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 The Center for Disease Control (CDC) this week reports on its website that 61 million adults or about one fourth of adults in this country have a disability that impacts a major part of their lives.  The most common disability deals with mobility, affecting one in seven adults. It is also more common in women, especially those in the South and of lower income. The most common disability in younger adults is cognitive disability.

Barbara Crafton, who will be at St. Mark’s Episcopal Church, Little Rock, Saturday September 8th from 9 to 1 writes a daily email eMo from the Geranium Farm www.geraniumfarm.org using a piece of art to lead to her story. This week she had a painting, “Summer Wheat Field With Cypresses,” by Vincent Van Gogh painted in his last year from his window while he was in a mental facility.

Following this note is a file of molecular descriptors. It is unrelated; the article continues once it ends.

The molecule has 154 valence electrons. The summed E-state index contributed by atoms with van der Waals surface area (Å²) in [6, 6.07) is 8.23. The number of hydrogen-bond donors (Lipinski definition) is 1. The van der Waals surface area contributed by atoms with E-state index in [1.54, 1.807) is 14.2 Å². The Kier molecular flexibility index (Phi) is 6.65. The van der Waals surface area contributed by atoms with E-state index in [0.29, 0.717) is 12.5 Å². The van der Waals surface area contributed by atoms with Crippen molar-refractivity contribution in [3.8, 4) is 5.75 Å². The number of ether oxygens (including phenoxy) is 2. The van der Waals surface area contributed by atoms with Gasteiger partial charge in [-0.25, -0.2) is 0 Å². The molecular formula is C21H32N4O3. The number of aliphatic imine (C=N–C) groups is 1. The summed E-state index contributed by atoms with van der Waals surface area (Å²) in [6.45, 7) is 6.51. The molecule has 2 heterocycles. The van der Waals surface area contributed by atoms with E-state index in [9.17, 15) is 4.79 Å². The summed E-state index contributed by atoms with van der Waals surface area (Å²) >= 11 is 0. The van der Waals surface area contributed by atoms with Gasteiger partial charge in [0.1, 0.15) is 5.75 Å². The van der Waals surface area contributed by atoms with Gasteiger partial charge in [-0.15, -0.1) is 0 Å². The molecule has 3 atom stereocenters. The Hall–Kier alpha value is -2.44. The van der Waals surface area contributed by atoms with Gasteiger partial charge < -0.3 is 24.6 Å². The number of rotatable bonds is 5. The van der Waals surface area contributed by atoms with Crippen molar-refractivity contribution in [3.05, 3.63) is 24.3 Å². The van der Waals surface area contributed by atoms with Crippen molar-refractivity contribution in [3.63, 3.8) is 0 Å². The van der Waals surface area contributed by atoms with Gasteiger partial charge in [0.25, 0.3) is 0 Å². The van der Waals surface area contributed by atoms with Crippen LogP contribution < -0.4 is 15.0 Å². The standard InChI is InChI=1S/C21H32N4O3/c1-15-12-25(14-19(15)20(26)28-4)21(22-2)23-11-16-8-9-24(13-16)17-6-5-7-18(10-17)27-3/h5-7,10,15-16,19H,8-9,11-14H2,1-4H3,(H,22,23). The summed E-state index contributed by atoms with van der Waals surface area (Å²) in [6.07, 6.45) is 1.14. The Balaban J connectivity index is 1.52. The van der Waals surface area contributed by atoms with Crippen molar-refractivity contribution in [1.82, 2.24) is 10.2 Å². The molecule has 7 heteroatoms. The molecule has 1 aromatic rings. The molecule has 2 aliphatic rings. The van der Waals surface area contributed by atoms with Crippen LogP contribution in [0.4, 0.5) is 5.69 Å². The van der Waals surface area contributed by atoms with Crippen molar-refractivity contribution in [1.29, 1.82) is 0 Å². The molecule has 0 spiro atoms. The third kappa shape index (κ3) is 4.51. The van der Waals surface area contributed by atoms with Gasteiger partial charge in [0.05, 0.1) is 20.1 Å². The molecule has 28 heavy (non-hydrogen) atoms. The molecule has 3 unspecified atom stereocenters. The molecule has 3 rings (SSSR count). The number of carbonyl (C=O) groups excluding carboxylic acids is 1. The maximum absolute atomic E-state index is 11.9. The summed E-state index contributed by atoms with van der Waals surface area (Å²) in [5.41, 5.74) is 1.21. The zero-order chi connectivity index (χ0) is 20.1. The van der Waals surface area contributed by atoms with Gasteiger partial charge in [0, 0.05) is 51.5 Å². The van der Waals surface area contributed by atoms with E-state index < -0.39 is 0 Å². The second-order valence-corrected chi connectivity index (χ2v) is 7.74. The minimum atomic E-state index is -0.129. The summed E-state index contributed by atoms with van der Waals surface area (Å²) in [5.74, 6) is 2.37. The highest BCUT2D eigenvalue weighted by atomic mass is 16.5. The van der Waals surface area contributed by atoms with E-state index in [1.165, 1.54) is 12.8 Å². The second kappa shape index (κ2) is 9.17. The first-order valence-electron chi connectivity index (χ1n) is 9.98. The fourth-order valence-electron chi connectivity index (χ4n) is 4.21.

My experience is that each of us has what Paul calls, “a thorn in our flesh.” If we think the other person doesn’t, we are very mistaken. We have a choice of how to respond to a disability. More and more I see our experience is to ask in our prayers how that thorn brings new light or new direction to our lives. Those in recovery will say that their addiction brought them to a new life they never dreamed. I see people with cancer changing and bettering the lives of others until the very end. I see parents with handicapped children who know more about patience and kindness and love than so many of us. 

There is a new pathway. It is not necessarily overcoming the disability but seeing the message or new direction for us to continue to become the person God has created us to be in each new experience we are offered.

Joanna joannaseibert.com